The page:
One of the uses of fossil fuels no one has any replacements for is container ships. No batteries or hydrogen cells are on order to power container ships.
Then you might read about how to make a pair of jeans, the cotton is transported to one place to be made into thread, another to be made into fabric, another to sew it, another to package it, another to sell it, another to dispose of it after its average seven times being worn, and so on. Not that jeans require more shipping than cars, computers, food, doof, or nearly any industrial output. Many things are being transported around the world many time.
How Much of a Container Ship’s Cargo Will Be in a Landfill Within Six Months?
From Wikipedia’s page on Container Ships:
A container ship is a cargo ship that carries all of its load in truck-size intermodal containers, in a technique called containerization. Container ships are a common means of commercial intermodal freight transport and now carry most seagoing non-bulk cargo.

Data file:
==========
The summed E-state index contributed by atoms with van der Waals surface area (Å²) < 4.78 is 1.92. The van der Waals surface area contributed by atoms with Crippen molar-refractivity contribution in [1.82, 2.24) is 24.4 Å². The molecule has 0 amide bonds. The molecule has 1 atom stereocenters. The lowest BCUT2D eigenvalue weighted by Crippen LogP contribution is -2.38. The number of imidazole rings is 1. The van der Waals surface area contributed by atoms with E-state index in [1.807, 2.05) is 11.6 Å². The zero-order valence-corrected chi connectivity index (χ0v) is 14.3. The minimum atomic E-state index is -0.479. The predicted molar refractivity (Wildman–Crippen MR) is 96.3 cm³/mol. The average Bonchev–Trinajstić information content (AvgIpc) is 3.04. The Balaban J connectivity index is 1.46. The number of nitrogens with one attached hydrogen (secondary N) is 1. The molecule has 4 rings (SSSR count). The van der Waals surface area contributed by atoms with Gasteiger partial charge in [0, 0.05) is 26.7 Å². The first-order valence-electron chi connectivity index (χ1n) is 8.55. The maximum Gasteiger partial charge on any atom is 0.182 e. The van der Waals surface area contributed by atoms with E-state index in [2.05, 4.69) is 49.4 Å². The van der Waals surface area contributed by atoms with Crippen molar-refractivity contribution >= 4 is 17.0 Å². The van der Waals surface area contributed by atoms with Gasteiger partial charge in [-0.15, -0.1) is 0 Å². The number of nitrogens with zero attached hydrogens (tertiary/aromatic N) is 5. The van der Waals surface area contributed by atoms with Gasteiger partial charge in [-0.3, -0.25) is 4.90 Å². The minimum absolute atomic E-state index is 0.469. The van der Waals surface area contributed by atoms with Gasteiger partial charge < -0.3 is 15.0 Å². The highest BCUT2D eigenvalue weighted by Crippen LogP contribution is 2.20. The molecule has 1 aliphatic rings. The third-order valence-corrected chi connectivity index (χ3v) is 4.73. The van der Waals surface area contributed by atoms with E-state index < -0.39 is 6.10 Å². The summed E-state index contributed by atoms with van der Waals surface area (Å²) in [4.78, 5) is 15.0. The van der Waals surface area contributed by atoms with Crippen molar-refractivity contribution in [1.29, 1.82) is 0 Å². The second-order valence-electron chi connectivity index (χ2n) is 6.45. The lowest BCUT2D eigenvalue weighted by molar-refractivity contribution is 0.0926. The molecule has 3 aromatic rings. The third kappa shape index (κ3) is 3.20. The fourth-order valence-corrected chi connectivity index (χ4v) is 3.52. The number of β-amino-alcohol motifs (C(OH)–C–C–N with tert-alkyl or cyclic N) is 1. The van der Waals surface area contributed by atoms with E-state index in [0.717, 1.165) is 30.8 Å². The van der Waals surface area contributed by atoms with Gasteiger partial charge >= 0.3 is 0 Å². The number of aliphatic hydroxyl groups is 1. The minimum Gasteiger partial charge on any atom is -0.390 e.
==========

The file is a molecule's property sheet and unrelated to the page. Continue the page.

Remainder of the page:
Container ship capacity is measured in twenty-foot equivalent units (TEU). Typical loads are a mix of 20-foot (1-TEU) and 40-foot (2-TEU) ISO-standard containers, with the latter predominant.
Today, about 90% of non-bulk cargo worldwide is transported by container ships, and the largest modern container ships can carry up to 24,000 TEU (e.g., Ever Ace). Container ships now rival crude oil tankers and bulk carriers as the largest commercial seaborne vessels.
Here’s one of the largest container ships in the world:
Do we need to ship so much? What if we stopped shipping so much? They seem important, but how Much of a Container Ship’s Cargo Will Be in a Landfill Within Six Months? I bet more than ninety-five percent. Would you take that bet?
I bet if we didn’t have container ships, we’d recover fast and maybe prefer the results. The changes would be big, but if we can’t fuel them, we effectively lose them, which will happen soon. I don’t think much of value will be lost.
We keep making them bigger.
Read my weekly newsletter
On initiative, leadership, the environment, and burpees